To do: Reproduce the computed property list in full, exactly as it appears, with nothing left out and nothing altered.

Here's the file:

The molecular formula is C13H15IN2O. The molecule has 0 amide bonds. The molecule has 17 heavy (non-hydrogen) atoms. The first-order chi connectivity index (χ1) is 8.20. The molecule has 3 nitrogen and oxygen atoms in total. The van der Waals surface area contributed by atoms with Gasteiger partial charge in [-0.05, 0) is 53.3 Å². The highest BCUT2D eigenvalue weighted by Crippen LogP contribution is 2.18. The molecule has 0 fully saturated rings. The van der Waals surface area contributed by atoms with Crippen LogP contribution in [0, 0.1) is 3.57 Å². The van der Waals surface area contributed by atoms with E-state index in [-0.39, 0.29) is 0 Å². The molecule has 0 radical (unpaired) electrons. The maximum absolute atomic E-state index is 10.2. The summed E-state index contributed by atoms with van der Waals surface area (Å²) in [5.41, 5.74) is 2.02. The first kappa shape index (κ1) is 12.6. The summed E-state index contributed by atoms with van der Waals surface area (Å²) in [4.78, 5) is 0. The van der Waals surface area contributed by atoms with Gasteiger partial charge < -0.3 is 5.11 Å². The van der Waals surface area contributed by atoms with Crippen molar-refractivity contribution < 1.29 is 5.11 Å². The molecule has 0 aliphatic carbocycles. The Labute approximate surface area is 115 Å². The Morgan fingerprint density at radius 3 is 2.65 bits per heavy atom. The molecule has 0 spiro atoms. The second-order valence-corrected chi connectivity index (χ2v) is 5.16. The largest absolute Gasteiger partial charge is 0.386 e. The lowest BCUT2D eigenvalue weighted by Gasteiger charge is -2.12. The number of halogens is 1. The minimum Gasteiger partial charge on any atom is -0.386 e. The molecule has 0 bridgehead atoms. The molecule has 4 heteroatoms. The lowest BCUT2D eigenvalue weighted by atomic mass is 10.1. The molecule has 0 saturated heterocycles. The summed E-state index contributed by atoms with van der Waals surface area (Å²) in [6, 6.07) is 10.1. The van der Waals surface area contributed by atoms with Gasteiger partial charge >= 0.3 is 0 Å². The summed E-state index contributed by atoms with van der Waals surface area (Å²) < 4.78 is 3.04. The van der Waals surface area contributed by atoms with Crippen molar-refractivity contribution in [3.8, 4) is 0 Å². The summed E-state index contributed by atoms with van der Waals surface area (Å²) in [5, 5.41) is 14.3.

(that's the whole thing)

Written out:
The molecular formula is C13H15IN2O. The molecule has 0 amide bonds. The molecule has 17 heavy (non-hydrogen) atoms. The first-order chi connectivity index (χ1) is 8.20. The molecule has 3 nitrogen and oxygen atoms in total. The van der Waals surface area contributed by atoms with Gasteiger partial charge in [-0.05, 0) is 53.3 Å². The highest BCUT2D eigenvalue weighted by Crippen LogP contribution is 2.18. The molecule has 0 fully saturated rings. The van der Waals surface area contributed by atoms with Crippen LogP contribution in [0, 0.1) is 3.57 Å². The van der Waals surface area contributed by atoms with E-state index in [-0.39, 0.29) is 0 Å². The molecule has 0 radical (unpaired) electrons. The maximum absolute atomic E-state index is 10.2. The summed E-state index contributed by atoms with van der Waals surface area (Å²) in [5.41, 5.74) is 2.02. The first kappa shape index (κ1) is 12.6. The summed E-state index contributed by atoms with van der Waals surface area (Å²) in [4.78, 5) is 0. The van der Waals surface area contributed by atoms with Gasteiger partial charge < -0.3 is 5.11 Å². The van der Waals surface area contributed by atoms with Crippen molar-refractivity contribution < 1.29 is 5.11 Å². The molecule has 0 aliphatic carbocycles. The Labute approximate surface area is 115 Å². The Morgan fingerprint density at radius 3 is 2.65 bits per heavy atom. The molecule has 0 spiro atoms. The second-order valence-corrected chi connectivity index (χ2v) is 5.16. The largest absolute Gasteiger partial charge is 0.386 e. The lowest BCUT2D eigenvalue weighted by Gasteiger charge is -2.12. The number of halogens is 1. The minimum Gasteiger partial charge on any atom is -0.386 e. The molecule has 0 bridgehead atoms. The molecule has 4 heteroatoms. The lowest BCUT2D eigenvalue weighted by atomic mass is 10.1. The molecule has 0 saturated heterocycles. The summed E-state index contributed by atoms with van der Waals surface area (Å²) in [6, 6.07) is 10.1. The van der Waals surface area contributed by atoms with Gasteiger partial charge >= 0.3 is 0 Å². The summed E-state index contributed by atoms with van der Waals surface area (Å²) < 4.78 is 3.04. The van der Waals surface area contributed by atoms with Crippen molar-refractivity contribution in [3.8, 4) is 0 Å². The summed E-state index contributed by atoms with van der Waals surface area (Å²) in [5, 5.41) is 14.3.